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The Center for Advanced Technical Studies hosts visiting Japanese researcher

IRMO, SC – The Center for Advanced Technical Studies (The Center) hosted visiting researcher Chizuru Ishimine, an Assistant Professor in the Department of Child Care and Education at Kokusai Gakuin Saitama College in Saitama, Japan. She has been researching the Southern Regional Education Board’s High Schools That Work program for ten years. More recently, she has focused on their Advanced Career programs as she completed her doctoral degree. The Center was the first site in the nation to adopt the Advanced Career Clean Energy Technology (CET) curriculum and one of two schools Ishimine visited during her trip to the United States.

“We had the honor of hosting Chizuru Ishimine from Japan at The Center to review the programs offered and the overall school operations,” said Director Dr. Bob Couch. “She shared the instructional strategy that is used in a Japanese classroom that is similar to the approach at The Center. Students are involved in project-based type learning where the students engage in small groups to solve problems then share their findings with class members. Her main focus was on the Southern Regional Education Board’s Advanced Career programs and the one at The Center offered in Clean Energy Technology.”

The Southern Regional Education Board (SREB) and the state of South Carolina developed the CET curriculum as part of a multi-state effort to improve career and technical education in the country. In partnership with industry leaders, SREB created curriculum in each state in their consortium for growing fields based on industry needs. South Carolina led the effort for Clean Energy Technology. Since the program’s inception, The Center has had a productive relationship with SREB in helping develop the Advanced Career CET pathway.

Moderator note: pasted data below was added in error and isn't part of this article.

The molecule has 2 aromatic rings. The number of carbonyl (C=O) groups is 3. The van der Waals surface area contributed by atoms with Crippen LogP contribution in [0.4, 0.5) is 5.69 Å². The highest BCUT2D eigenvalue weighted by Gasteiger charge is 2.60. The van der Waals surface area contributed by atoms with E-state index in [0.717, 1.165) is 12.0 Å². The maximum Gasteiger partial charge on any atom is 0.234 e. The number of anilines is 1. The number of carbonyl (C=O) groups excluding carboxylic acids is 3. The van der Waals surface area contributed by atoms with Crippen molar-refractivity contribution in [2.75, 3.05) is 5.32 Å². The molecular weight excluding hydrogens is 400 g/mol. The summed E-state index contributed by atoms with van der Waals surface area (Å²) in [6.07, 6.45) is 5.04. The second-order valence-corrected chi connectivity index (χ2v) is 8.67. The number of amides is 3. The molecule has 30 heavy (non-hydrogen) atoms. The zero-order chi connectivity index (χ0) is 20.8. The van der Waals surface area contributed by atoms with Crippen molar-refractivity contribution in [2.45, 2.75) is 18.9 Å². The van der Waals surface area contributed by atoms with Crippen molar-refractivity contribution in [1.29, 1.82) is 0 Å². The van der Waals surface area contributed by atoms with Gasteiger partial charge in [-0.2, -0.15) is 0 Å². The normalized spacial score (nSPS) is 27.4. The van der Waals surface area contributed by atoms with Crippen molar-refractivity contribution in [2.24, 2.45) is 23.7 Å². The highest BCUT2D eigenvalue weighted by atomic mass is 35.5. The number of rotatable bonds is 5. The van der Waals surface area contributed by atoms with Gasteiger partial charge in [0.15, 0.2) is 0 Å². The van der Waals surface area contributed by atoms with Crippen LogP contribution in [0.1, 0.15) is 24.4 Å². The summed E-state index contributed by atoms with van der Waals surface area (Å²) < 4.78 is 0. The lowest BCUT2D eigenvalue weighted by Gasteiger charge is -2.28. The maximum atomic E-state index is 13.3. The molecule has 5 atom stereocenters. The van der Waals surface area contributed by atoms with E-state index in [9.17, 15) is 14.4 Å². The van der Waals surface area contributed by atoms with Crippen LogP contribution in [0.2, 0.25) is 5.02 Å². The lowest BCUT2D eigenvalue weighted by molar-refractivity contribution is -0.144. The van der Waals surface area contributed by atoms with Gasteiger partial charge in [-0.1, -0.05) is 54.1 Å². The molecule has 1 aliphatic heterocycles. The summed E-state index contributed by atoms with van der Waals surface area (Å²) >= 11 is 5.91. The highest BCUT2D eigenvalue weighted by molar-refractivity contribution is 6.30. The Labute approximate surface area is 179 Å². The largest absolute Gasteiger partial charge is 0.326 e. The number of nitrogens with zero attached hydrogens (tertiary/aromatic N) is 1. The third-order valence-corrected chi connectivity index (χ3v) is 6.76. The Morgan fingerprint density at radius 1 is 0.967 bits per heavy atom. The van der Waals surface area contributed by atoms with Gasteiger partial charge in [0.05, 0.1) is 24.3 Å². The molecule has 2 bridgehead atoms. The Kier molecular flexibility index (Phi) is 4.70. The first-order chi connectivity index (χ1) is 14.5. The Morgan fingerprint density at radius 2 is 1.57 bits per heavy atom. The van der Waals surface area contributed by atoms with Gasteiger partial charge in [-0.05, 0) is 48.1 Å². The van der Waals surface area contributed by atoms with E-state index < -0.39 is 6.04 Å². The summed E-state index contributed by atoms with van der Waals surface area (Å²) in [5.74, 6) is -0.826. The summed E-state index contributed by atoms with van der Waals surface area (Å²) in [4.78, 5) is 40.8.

“I’ve researched this program for five years and I want some information about what happens in real classroom situations,” explained Ishimine. “I’m visiting The Center to observe Mr. Smallwood’s class, ask them questions, and talk with his students.”

Ishimine was able to sit in on a day of CET classes at The Center led by instructor Patrick Smallwood. “SREB asked if we would host Chizuru for a visit because she is looking at educational reform in Japan, specifically at the Advanced Career pathways that SREB has,” said Smallwood.

Ishimine observed classes, spoke with students, and learned about their recent projects. Students are currently in either course two, Clean Energy Applications, or course four, Clean Energy Innovations, of the four course program. In Clean Energy Applications, students presented geothermal projects in which they cooled model houses geothermally and showed their data acquisition process. Students in Clean Energy Innovations presented their independent research projects. As the final course in the program, this advanced level class allows students to design and develop their own research ideas.

Smallwood added, “It was neat she got to have the students explain things to her, so that she could hear from them firsthand!”


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